Monthly Archives: July 2012

Thrifting and sewing

All my life, I’ve been a thrift-shopper and a dressmaker.

But I’ve been on a sewing hiatus for quite a while now. Years, actually.

I think it was because I wasn’t sure what I wanted to wear, and since sewing is such a time-consuming activity, I didn’t want to waste my efforts on clothing that in the end I might not even wear.

And I had a similar problem with thrifted clothing. It seems I was buying things, only to re-donate them a few months later because I didn’t want to wear them. Finally I made the decision to stop shopping at thrift stores. I was wasting time and money, and regretting almost all my purchases.

But I think I’m ready to start sewing and thrifting again. Nowadays, I’m feeling more sure of myself when I go shopping. More and more, I’m finding things while shopping online or in a department store, and immediately I know that I could easily find something similar at the charity shops, or make it myself.

I’m actually feeling really excited and relieved about the opportunity to get some new things without spending an arm and a leg!

Oh, and did I mention that I decluttered my formerly-massive collection of sewing patterns? I’m down to about 20 patterns. I remember when I had at least 200. Things are really coming into focus.

Makeup I don’t “need” anymore

My makeup basket continues to shrink. 🙂

I think I must have reached the age where “less” becomes “more”, as far as makeup is concerned.

I thought about listing what I’ve got left in my collection after yet more editing. But I think that would be boring. Suffice to say, I’m left with just the basics, and they are mostly neutrals.

I thought it might be more interesting to list what I’m not using anymore:

  • Bronzer. Actually, I never really saw the point of it, but everyone else seemed to be using it to “add dimension” or contour. I’ve decided that my cheekbones are fine as they are. I did keep one compact, for those times when I need to add warmth to a too-pale foundation.
  • Highlighter. I think I prefer an all-over, subtle glow rather than spot application of highlight powders or creams. For instance, in the winter, when my skin is dry and I need a bit of “glow”, I will use Laura Mercier’s Radiance primer under my foundation. In the summer, my skin is oily enough that I don’t need any extra highlighting.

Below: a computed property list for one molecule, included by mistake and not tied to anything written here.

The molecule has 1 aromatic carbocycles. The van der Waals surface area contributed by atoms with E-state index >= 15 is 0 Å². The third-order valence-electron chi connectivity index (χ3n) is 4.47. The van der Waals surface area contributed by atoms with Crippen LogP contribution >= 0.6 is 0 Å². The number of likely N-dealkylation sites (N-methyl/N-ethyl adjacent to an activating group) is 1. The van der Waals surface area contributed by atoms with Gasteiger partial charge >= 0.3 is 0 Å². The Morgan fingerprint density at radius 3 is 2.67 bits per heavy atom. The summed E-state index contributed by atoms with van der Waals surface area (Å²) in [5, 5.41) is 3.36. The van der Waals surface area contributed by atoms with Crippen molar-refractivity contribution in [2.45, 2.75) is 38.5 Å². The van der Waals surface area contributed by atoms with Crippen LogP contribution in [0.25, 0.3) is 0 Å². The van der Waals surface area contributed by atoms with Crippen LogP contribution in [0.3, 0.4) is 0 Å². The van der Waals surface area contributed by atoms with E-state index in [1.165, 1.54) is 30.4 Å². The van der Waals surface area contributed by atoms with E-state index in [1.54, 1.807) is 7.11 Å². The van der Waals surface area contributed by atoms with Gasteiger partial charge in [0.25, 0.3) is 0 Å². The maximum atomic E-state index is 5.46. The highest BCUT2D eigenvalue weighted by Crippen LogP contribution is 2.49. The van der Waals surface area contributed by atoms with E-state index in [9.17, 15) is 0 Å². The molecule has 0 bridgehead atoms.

• Concealer. I can’t seem to find one that doesn’t enhance the wrinkles under my eyes. I’d rather live with my undereye circles, which really aren’t that bad, anyway. And I don’t have a lot of blemishes to conceal, either. (But even when I had acne, I never bothered concealing my blemishes. It never fooled anyone into thinking I had clear skin.)
  • Pencil, liquid, or gel eyeliners.  Instead, I use a black powder eyeshadow. Powder is so much easier to apply, glides gently on my lids, and I prefer the look of it. (I use a small angled paintbrush, similar to the MAC 266.)
  • Lip gloss. They are just too much “gloss” for my face! But some makeup brands are now formulating sheer, shiny lipstick formulas–kind of a gloss-lipstick hybrid with a more subtle shine–and I’m really liking those. I also have a shiny lip balm (Elizabeth Arden 8-Hour Cream stick) that I use under and over lipstick to add a more natural-looking shine.

I’m also using a lot less foundation these days–just the thinnest layer. Again, I had to choose between coverage and wrinkles. Darn those tiny little lines!

Settling into a uniform

I know I’ve been blogging about dresses lately. But if I look at my day-to-day life, the reality is that I’m more likely to be wearing jeans on most days. Casual wear is simply more practical for my daily life activities.

Last year, my workplace was becoming more formal and there was talk of a dress code. The administrators were concerned about projecting a more professional image for our department, and the focus seemed to be on appearances.

But that doesn’t seem to be the case anymore. Perhaps it has something to do with recent budget cuts, or the economy in general. It’s probably not easy to ask people to upgrade their wardrobes in times like these.

As for myself, I was at first excited about the opportunity to dress up a bit. But when I was assigned a project that turned out to involve a lot of dust and dirt, I reverted to my “uniform”.

And that uniform is:

  • Dark-wash jeans
  • Knit top
  • Cardigan (if it’s cold)
  • Flat shoes (usually ballerinas)
  • Jewelry or scarf

And almost everything I own is some shade of:

  • Blue
  • Red
  • Purple (i.e. blue + red!)
  • Black

Over the years, I’ve experimented with various new looks and silhouettes. Some worked better than others.

I’ve gradually narrowed it down to my favorites, and the funny thing is, I’m almost back to where I started: jeans and tees– but now, in a more refined version.

  • The boxy tees have been replaced by fitted tees, some with interesting necklines.
  • A collarless blouse in a soft woven fabric will “read” as a tee.
  • Nice cardigans in a delicate wool, silk, or cotton replace the baggy hoodies and sweaters I used to live in.